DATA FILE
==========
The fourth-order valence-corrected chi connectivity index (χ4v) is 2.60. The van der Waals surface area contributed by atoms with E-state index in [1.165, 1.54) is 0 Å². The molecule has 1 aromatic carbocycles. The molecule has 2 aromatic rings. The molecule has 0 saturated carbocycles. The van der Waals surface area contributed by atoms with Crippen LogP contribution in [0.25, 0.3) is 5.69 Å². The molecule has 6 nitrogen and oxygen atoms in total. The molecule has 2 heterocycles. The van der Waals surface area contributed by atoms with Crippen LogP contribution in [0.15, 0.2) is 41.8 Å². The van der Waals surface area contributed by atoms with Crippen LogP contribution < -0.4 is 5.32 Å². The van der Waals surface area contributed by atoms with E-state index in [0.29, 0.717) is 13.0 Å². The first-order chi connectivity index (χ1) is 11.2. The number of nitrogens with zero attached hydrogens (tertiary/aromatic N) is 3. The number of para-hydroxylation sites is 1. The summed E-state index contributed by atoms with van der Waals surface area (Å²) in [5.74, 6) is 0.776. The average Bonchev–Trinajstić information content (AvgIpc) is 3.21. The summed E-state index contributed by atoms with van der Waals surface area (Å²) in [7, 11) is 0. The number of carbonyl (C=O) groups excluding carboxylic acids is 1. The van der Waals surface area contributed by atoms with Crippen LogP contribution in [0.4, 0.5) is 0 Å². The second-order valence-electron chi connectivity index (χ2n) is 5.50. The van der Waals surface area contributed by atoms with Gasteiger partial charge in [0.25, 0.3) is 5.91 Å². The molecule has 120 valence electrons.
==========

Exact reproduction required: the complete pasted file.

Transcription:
The fourth-order valence-corrected chi connectivity index (χ4v) is 2.60. The van der Waals surface area contributed by atoms with E-state index in [1.165, 1.54) is 0 Å². The molecule has 1 aromatic carbocycles. The molecule has 2 aromatic rings. The molecule has 0 saturated carbocycles. The van der Waals surface area contributed by atoms with Crippen LogP contribution in [0.25, 0.3) is 5.69 Å². The molecule has 6 nitrogen and oxygen atoms in total. The molecule has 2 heterocycles. The van der Waals surface area contributed by atoms with Crippen LogP contribution in [0.15, 0.2) is 41.8 Å². The van der Waals surface area contributed by atoms with Crippen LogP contribution < -0.4 is 5.32 Å². The van der Waals surface area contributed by atoms with E-state index in [0.29, 0.717) is 13.0 Å². The first-order chi connectivity index (χ1) is 11.2. The number of nitrogens with zero attached hydrogens (tertiary/aromatic N) is 3. The number of para-hydroxylation sites is 1. The summed E-state index contributed by atoms with van der Waals surface area (Å²) in [5.74, 6) is 0.776. The average Bonchev–Trinajstić information content (AvgIpc) is 3.21. The summed E-state index contributed by atoms with van der Waals surface area (Å²) in [7, 11) is 0. The number of carbonyl (C=O) groups excluding carboxylic acids is 1. The van der Waals surface area contributed by atoms with Crippen LogP contribution in [0.4, 0.5) is 0 Å². The second-order valence-electron chi connectivity index (χ2n) is 5.50. The van der Waals surface area contributed by atoms with Gasteiger partial charge in [0.25, 0.3) is 5.91 Å². The molecule has 120 valence electrons.